The new policy should benefit drugmakers with covered biosimilars, such as Merck & Co, Novartis’ Sandoz unit, Pfizer and Eli Lilly.
Merck Canada lauded the step in a statement on Monday.
“The initiative could help save millions of dollars over the first three years, and could improve access to prescription drugs for patients in the province,” the company said.
Pfizer said it supported a well-controlled switch from a reference biologic drug to a biosimilar in an approved indication.
“BC has taken an informed, inclusive and responsible approach to enhancing access to biosimilars,” Pfizer said.
Most Canadian provinces have started limiting coverage of branded biotech drugs for new patients, without forcing patients to switch. Even that has prompted backlash. Early this year, J&J won a lawsuit against Quebec, forcing its public drug plan to resume coverage of Remicade for new patients.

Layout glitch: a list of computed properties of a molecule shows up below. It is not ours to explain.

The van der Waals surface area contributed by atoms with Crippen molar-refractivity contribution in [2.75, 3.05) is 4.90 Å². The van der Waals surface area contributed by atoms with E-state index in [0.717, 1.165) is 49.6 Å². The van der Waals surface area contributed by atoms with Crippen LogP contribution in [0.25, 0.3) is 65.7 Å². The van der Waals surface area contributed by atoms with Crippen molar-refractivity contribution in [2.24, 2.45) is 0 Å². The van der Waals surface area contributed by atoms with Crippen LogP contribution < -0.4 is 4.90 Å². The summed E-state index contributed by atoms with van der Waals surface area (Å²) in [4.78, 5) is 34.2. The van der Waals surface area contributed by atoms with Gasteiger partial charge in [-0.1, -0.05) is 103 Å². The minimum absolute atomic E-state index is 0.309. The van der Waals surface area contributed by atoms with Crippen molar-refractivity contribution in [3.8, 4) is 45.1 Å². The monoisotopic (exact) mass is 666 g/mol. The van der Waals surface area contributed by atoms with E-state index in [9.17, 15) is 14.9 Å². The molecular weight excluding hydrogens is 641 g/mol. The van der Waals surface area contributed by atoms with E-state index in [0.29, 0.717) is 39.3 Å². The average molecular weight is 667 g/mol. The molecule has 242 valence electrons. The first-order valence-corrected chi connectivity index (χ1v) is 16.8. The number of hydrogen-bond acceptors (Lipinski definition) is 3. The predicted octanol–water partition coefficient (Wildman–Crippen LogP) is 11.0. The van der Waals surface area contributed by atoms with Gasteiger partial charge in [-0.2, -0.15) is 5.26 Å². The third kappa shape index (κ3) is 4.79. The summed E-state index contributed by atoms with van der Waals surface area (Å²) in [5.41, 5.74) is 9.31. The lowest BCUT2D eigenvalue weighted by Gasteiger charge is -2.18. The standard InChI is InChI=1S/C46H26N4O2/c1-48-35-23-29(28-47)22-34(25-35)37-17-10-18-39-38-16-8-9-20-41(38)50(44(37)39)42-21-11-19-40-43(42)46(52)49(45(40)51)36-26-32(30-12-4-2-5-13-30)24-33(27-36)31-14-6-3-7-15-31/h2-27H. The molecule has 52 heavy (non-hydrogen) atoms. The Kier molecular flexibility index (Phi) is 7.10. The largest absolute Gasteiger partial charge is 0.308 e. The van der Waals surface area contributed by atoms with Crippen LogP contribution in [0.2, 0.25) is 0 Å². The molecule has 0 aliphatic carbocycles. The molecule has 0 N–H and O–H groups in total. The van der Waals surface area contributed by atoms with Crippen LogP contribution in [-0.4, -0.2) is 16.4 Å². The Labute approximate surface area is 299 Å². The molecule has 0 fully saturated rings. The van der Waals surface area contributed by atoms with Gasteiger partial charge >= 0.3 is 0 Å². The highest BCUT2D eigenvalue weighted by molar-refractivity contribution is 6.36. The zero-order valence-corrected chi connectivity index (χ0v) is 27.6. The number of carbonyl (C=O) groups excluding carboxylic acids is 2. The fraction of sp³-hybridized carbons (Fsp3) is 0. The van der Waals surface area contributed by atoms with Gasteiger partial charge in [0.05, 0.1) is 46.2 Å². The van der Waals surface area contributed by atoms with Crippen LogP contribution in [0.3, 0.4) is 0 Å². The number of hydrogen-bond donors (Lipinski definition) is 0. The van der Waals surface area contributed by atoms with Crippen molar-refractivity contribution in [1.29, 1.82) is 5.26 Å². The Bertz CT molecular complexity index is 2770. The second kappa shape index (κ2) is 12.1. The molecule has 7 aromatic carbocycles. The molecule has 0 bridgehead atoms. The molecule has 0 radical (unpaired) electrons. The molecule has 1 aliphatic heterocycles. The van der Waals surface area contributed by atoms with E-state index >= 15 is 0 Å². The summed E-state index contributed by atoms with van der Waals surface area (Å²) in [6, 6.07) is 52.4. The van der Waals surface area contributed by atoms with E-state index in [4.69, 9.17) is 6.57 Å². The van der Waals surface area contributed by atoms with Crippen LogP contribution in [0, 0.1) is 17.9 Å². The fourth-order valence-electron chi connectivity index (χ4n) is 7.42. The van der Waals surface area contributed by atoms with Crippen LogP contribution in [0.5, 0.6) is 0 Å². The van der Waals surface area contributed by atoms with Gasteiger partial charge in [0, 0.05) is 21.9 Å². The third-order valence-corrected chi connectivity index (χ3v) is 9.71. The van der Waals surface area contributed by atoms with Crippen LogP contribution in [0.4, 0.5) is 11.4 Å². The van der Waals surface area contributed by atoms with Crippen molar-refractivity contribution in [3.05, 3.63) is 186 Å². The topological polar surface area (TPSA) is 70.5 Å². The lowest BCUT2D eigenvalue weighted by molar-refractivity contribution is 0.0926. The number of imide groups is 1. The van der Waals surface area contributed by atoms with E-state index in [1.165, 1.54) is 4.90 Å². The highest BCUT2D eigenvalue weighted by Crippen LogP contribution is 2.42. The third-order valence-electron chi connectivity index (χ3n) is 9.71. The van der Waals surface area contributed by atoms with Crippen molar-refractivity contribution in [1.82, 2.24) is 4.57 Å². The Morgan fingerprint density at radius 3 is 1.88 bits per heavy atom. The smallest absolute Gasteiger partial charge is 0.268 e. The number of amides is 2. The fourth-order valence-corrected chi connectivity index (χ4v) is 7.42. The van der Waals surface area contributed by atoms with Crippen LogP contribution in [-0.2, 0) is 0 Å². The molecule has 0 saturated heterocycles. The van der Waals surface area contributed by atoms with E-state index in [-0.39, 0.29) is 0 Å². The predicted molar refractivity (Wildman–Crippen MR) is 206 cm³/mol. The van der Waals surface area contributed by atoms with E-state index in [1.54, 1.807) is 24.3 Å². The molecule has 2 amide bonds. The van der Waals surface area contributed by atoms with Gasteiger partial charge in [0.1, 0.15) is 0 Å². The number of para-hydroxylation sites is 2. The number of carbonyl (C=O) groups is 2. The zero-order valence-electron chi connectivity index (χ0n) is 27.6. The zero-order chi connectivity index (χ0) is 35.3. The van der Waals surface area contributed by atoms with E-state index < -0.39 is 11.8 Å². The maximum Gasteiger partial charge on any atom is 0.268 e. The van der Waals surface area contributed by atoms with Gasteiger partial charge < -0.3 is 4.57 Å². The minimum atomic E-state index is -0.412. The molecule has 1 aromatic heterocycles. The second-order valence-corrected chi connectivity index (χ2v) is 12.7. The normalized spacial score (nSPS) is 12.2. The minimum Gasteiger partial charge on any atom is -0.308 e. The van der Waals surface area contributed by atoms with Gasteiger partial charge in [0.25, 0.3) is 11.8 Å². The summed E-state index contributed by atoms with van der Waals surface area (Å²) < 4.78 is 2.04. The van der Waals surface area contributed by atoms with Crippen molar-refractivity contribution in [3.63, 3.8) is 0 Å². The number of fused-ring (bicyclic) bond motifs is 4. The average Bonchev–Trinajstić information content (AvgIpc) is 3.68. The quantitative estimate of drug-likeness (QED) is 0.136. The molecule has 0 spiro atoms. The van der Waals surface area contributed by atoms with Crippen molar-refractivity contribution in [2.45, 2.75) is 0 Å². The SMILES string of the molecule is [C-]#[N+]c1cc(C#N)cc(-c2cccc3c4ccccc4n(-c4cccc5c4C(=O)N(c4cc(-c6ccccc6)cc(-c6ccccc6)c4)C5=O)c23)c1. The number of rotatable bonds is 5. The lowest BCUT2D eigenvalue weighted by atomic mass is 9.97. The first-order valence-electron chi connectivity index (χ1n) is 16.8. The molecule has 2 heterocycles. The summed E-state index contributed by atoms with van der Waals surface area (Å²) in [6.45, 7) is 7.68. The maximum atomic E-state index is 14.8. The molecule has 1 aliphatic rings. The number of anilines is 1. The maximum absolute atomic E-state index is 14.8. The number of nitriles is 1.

Because the ruling was based on the procedure Quebec took dropping the drug, most expect it to have little impact outside Quebec. It is not clear how it will affect future policy in the province, which has a public plan for all residents who lack private insurance.
A spokeswoman for Quebec’s Health Department said work was under way to “identify the best practices and measures that could be used to help biosimilars make up a greater part of the market,” but that it would be premature to say more.